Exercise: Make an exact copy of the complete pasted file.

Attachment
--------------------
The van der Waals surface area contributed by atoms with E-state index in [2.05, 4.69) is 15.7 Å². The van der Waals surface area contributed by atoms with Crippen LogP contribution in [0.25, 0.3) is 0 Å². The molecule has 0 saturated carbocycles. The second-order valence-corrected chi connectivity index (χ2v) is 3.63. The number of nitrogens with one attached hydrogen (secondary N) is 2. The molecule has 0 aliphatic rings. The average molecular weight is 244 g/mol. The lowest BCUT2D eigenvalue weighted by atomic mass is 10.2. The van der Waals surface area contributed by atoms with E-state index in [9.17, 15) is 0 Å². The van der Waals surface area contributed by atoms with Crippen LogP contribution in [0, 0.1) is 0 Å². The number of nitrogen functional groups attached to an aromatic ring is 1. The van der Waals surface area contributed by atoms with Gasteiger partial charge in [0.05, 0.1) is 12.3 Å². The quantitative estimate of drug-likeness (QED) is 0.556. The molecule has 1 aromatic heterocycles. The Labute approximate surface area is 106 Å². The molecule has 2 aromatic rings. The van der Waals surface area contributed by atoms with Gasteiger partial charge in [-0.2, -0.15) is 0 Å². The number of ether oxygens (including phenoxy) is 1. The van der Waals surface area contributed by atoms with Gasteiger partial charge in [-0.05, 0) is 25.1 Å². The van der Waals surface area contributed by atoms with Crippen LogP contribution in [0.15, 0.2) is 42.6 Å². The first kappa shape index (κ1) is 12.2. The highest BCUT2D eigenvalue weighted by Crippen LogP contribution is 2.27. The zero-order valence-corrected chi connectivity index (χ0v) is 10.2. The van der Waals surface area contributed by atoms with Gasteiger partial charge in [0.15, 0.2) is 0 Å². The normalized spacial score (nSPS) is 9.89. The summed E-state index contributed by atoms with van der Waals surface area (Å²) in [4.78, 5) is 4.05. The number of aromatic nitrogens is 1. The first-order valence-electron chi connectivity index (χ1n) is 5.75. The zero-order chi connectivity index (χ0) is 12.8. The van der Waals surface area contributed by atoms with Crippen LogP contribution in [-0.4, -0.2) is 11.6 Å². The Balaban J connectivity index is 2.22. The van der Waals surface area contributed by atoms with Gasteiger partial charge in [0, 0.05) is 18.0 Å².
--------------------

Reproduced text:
The van der Waals surface area contributed by atoms with E-state index in [2.05, 4.69) is 15.7 Å². The van der Waals surface area contributed by atoms with Crippen LogP contribution in [0.25, 0.3) is 0 Å². The molecule has 0 saturated carbocycles. The second-order valence-corrected chi connectivity index (χ2v) is 3.63. The number of nitrogens with one attached hydrogen (secondary N) is 2. The molecule has 0 aliphatic rings. The average molecular weight is 244 g/mol. The lowest BCUT2D eigenvalue weighted by atomic mass is 10.2. The van der Waals surface area contributed by atoms with E-state index in [9.17, 15) is 0 Å². The van der Waals surface area contributed by atoms with Crippen LogP contribution in [0, 0.1) is 0 Å². The number of nitrogen functional groups attached to an aromatic ring is 1. The van der Waals surface area contributed by atoms with Gasteiger partial charge in [0.05, 0.1) is 12.3 Å². The quantitative estimate of drug-likeness (QED) is 0.556. The molecule has 1 aromatic heterocycles. The Labute approximate surface area is 106 Å². The molecule has 2 aromatic rings. The van der Waals surface area contributed by atoms with Gasteiger partial charge in [-0.2, -0.15) is 0 Å². The number of ether oxygens (including phenoxy) is 1. The van der Waals surface area contributed by atoms with Gasteiger partial charge in [-0.05, 0) is 25.1 Å². The van der Waals surface area contributed by atoms with Crippen LogP contribution in [0.15, 0.2) is 42.6 Å². The first kappa shape index (κ1) is 12.2. The highest BCUT2D eigenvalue weighted by Crippen LogP contribution is 2.27. The zero-order valence-corrected chi connectivity index (χ0v) is 10.2. The van der Waals surface area contributed by atoms with Gasteiger partial charge in [0.15, 0.2) is 0 Å². The normalized spacial score (nSPS) is 9.89. The summed E-state index contributed by atoms with van der Waals surface area (Å²) in [4.78, 5) is 4.05. The number of aromatic nitrogens is 1. The first-order valence-electron chi connectivity index (χ1n) is 5.75. The zero-order chi connectivity index (χ0) is 12.8. The van der Waals surface area contributed by atoms with Crippen LogP contribution in [-0.4, -0.2) is 11.6 Å². The Balaban J connectivity index is 2.22. The van der Waals surface area contributed by atoms with Gasteiger partial charge in [0, 0.05) is 18.0 Å².